He definitely is passionate about his ideas and the Haunted Mansion—it seems he is often sitting around his abode brainstorming ways to make the ride better and faster. However, it is at times unclear whether his passion is for the ride or the Whuffie. For some reason I thought that he did not care if people thought worse of him for his Whuffie, but while I was looking for supporting evidence I ran across these moments…

(pg. 188, after Jules “bottoms-out”) “Scared. I trembled when I ascended the stairs to Dan’s room, when I knocked at his door, louder and harder than I meant, a panicked banging.”

(pg. 85, when Jules discusses his new plans for the Mansion) “Think of the Whuffie!”

It seems more likely that Jules is, as most of the Bitchun society, preoccupied with gaining Whuffie and finds himself completely lost without it.

It would have been one thing if Jules had waged war on Debra’s ad-hoc, attempted to destroy the Hall of Presidents and embarrassed his ad-hoc in public (in the end lowering their Whuffie, counterproductively) if it had been for the love of the Mansion, but perhaps it was for the Whuffie instead.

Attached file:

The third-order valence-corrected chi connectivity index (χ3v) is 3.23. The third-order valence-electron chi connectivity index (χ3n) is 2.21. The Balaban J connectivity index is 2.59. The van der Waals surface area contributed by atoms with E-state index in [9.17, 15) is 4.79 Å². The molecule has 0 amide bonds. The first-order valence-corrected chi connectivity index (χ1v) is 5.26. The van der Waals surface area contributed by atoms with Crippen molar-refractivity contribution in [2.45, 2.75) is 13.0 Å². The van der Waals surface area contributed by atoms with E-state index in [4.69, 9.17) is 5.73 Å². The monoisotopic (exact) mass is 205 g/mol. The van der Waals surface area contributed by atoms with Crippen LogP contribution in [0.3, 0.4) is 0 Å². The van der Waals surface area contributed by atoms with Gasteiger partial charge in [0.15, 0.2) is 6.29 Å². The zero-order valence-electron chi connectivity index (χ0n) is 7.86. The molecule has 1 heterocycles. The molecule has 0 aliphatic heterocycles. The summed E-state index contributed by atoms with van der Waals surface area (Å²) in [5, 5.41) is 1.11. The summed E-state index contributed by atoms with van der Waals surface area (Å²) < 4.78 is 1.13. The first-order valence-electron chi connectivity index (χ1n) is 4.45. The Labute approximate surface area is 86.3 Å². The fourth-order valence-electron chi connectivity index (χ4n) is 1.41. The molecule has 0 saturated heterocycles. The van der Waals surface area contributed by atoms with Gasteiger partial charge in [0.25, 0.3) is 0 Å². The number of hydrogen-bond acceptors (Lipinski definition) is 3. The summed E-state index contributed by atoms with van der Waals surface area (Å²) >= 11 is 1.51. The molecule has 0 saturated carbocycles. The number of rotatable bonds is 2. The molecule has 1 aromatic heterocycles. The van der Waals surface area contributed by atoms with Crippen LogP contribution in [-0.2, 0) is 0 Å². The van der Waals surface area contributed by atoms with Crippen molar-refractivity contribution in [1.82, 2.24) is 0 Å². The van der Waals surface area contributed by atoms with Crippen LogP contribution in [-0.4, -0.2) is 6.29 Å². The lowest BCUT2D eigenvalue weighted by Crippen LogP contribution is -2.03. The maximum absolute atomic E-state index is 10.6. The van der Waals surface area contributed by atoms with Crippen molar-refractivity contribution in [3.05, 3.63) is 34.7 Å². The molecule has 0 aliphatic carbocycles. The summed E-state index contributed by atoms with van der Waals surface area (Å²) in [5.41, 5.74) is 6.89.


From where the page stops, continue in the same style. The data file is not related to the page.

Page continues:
While I’ve been empathizing with Jules, he’s been wreaking havoc on Disney World for selfish reasons. Why try to keep the Mansion project to yourself when you could team up with another ad-hoc (Debra’s) to make better and faster improvements? That would even be the more Bitchun thing to do—anything that increases productivity. Instead Jules does what he can to get credit for any success.

Despite all this, I was and continue to be team-Jules. Did anyone find themselves empathizing with Debra, Lil or Dan instead? When I think through it, any of these characters could be the protagonist—perhaps Doctorow’s novel was from the perspective of the “bad guy”.